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This album is Yngwie's best album. But why? It's recognizably Yngwie... fast solos, keyboards, acoustic shredding, usually cheesy songwriting, requisite poppy song or two -- but it's also recognizably different. Done with taste, as some might say. You'll get a few surprises, but nothing you haven't heard on Seventh Sign. So what's the difference, then?
Yngwie hasn't toned it down. Rather, Yngwie has let loose. With a genuine defiance of everything else, Yngwie has kicked everything else (and his own playing) up a notch, and adding an air of unpredictability to his formerly stale playing, and made a genuine album. Even the poppy songs are done with taste. But he counters that with several ass kicker songs (Vengeance, Time Will Tell, Overture #213124124124, Fire in the Sky, to name a few), which are heavier and done with better taste than anything else Yngwie has done before.
Usually, in previous Yngwie albums (and newer ones) I could never force myself to give them good reviews. In Rising Force, it was the unending wankery, in Marching Out, songs like Caught in the Middle and Don't Let it End were done competently enough, but still were boring. In Trilogy, every song was just too cheesy to really be taken seriously. In Odyssey you had to hear Yngwie bow to the pressure of record companies in making songs like Heaven Tonight, Now is the Time, Crystal Ball, and Dreamin', which reeked of hair metal. Ugh.
This time, Yngwie is just going for the jugular, aiming to knock the listener down with the fury and power of his music. Whereas before the classical nature could be seen as wankery, in this album, it's done tastefully, darker than previous albums.
Get this album, it's probably the classic and quintessential Yngwie album. It's where he finally said "fuck all" to trends and decided to stay true to his roots and to metal. It's nearly everything good about Yngwie and almost nothing bad. Nonetheless, there are places he can improve. I docked 3 points because a couple songs went on a bit longer than it felt they should've, so that gives a 97. And this album deserves every point of that 97.
It can be stated plainly that the mid-90s were a terrible period, not merely for Yngwie, but for every guitar player who refused to conform to the conventional wisdom of the time that talent was a thing of the past. But unlike some of the bands out there who thought it prudent to either water down their solos (*cough* Motley Crue) or try to marry shredding with the style of the time (*cough* Dokken), Yngwie just said fuck it and continued playing the way he always plays, from the heart, without any regard for what anything anyone, sometimes even his own fan base thought. The charge leveled against Yngwie’s early to mid-90s material is that there was no evolution in his sound, granted, many of the same morons who said this thought Kurt Cobain was an innovator. Hell, most of the critics who were controlling the wave of opinion at this point in history probably thought Jethro Tull was one of the Beverly Hillbillies.
But I digress; the music on here is mostly cut from the same tree as what is found on “The Seventh Sign”, although we have some songs on here that reach back to the “Eclipse” and “Fire and Ice” albums. The principle flaw in Magnum Opus (unfortunately it doesn’t quite live up to it’s name) is the drums, which are a tiny bit too high in the mix, yet don’t have the same punch that they did on Seventh Sign and sound almost like a drum machine. Mike Terrana is one of the best in the business and his presence is definitely missed on several of these songs.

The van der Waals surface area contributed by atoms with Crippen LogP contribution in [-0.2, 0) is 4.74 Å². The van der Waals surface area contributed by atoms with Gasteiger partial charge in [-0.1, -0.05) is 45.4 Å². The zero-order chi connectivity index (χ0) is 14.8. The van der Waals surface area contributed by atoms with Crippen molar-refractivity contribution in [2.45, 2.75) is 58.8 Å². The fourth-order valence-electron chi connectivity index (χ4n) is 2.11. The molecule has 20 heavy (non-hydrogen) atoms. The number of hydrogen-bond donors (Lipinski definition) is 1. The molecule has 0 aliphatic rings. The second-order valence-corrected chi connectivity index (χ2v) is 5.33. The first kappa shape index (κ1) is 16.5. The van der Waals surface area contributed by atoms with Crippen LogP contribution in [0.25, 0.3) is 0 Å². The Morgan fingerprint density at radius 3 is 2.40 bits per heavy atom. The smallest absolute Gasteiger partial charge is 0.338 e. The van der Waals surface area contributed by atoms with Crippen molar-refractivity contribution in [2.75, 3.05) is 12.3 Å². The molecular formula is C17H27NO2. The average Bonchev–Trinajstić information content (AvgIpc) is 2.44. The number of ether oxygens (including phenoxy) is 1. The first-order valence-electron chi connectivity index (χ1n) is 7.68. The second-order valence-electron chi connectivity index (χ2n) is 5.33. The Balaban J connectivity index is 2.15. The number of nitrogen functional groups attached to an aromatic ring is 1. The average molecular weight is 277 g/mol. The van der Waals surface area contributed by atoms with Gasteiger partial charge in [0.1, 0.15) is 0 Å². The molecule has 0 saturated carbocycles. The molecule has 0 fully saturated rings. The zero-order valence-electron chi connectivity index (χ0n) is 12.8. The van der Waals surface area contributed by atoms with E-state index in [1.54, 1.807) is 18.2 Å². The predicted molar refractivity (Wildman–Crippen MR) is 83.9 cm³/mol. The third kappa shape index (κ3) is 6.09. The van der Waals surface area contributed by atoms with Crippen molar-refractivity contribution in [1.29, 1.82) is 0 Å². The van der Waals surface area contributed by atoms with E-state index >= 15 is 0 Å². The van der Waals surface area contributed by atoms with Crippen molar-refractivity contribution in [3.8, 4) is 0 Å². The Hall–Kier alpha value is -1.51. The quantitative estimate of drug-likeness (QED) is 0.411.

Mike Vescera is still belting out the high notes as good as he did on the last album, in addition to providing the cleaner low end stuff on the obligatory ballads. Vocal highlights include the classic opening track “Vengeance”, which rivals the genius that was on display during “Never Die”. “Fire in the sky” and “Voodoo” also have excellent vocal deliveries, not to mention being solid songs in themselves with plenty of guitar majesty.
The best songs on here are drawn from a variety of styles, as Yngwie tends to realize a lot of his potential playing over a varied group of tonal devices. “Vengeance” is a solid speed metal song with a nice little Vivaldi inspired classical guitar duet at the beginning. “Amberdawn” is the stand out instrumental on this album and also stands out well amongst the large collection of Instrumentals he has composed over the years, some of which do tend to run together. “Time will tell” is another experiment with his new love for the sitar, but also includes some nice eastern inspired riffs.
To the fan of shred in general and the Malmsteen fan in particular, this is one of the better works that Yngwie put together in the 90s. It’s not quite up to part with its predecessor, nor does it quite kick ass as much as “Alchemy” and “Facing the Animal”, but it is a good buy if you already have those albums and want to add more to your collection of quality music. It definitely makes a statement to his detractors who were doing their best to remove him from the music scene in the 90s, mostly touching upon the futility of such a venture. To put it in full context I will quote the two warring factions of this era.
Kurt Cobain’s followers: “Metal is Dead”
Heavy Metal: “Kurt Cobain is Dead”